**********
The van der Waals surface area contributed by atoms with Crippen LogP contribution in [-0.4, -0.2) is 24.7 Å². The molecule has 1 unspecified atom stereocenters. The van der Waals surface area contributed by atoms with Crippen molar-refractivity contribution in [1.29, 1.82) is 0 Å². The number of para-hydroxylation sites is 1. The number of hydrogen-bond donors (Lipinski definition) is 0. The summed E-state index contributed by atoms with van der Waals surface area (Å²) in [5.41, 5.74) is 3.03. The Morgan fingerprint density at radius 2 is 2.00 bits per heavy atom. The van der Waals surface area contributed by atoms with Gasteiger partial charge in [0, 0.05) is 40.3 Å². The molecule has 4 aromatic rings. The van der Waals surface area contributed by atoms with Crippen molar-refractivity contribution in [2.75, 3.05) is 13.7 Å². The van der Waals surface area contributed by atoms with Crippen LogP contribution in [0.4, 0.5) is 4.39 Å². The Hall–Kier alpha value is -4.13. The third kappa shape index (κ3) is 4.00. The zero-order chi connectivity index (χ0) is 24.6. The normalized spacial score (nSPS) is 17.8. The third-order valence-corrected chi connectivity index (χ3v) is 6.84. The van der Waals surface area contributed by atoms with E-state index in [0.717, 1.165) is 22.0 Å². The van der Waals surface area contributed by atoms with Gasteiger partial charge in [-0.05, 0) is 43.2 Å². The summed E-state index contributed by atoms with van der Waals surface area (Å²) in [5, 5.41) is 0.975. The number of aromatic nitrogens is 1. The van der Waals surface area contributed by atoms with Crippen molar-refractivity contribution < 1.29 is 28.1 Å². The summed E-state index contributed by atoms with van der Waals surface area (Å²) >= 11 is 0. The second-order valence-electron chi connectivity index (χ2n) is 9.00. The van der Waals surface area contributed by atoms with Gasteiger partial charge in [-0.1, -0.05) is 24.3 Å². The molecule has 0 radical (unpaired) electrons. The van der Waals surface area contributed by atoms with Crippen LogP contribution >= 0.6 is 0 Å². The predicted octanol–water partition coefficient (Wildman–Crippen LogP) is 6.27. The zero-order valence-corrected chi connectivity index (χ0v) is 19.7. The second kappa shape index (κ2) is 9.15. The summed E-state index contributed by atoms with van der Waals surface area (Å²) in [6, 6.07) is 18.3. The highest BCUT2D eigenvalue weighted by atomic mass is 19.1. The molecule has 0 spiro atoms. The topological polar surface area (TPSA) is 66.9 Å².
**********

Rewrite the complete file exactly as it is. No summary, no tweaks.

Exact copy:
The van der Waals surface area contributed by atoms with Crippen LogP contribution in [-0.4, -0.2) is 24.7 Å². The molecule has 1 unspecified atom stereocenters. The van der Waals surface area contributed by atoms with Crippen molar-refractivity contribution in [1.29, 1.82) is 0 Å². The number of para-hydroxylation sites is 1. The number of hydrogen-bond donors (Lipinski definition) is 0. The summed E-state index contributed by atoms with van der Waals surface area (Å²) in [5.41, 5.74) is 3.03. The Morgan fingerprint density at radius 2 is 2.00 bits per heavy atom. The van der Waals surface area contributed by atoms with Gasteiger partial charge in [0, 0.05) is 40.3 Å². The molecule has 4 aromatic rings. The van der Waals surface area contributed by atoms with Crippen molar-refractivity contribution in [2.75, 3.05) is 13.7 Å². The van der Waals surface area contributed by atoms with Crippen LogP contribution in [0.4, 0.5) is 4.39 Å². The Hall–Kier alpha value is -4.13. The third kappa shape index (κ3) is 4.00. The zero-order chi connectivity index (χ0) is 24.6. The normalized spacial score (nSPS) is 17.8. The third-order valence-corrected chi connectivity index (χ3v) is 6.84. The van der Waals surface area contributed by atoms with E-state index in [0.717, 1.165) is 22.0 Å². The van der Waals surface area contributed by atoms with Gasteiger partial charge in [-0.05, 0) is 43.2 Å². The summed E-state index contributed by atoms with van der Waals surface area (Å²) in [5, 5.41) is 0.975. The number of aromatic nitrogens is 1. The van der Waals surface area contributed by atoms with Crippen molar-refractivity contribution < 1.29 is 28.1 Å². The summed E-state index contributed by atoms with van der Waals surface area (Å²) >= 11 is 0. The second-order valence-electron chi connectivity index (χ2n) is 9.00. The van der Waals surface area contributed by atoms with Gasteiger partial charge in [-0.1, -0.05) is 24.3 Å². The molecule has 0 radical (unpaired) electrons. The van der Waals surface area contributed by atoms with Crippen LogP contribution >= 0.6 is 0 Å². The predicted octanol–water partition coefficient (Wildman–Crippen LogP) is 6.27. The zero-order valence-corrected chi connectivity index (χ0v) is 19.7. The second kappa shape index (κ2) is 9.15. The summed E-state index contributed by atoms with van der Waals surface area (Å²) in [6, 6.07) is 18.3. The highest BCUT2D eigenvalue weighted by atomic mass is 19.1. The molecule has 0 spiro atoms. The topological polar surface area (TPSA) is 66.9 Å².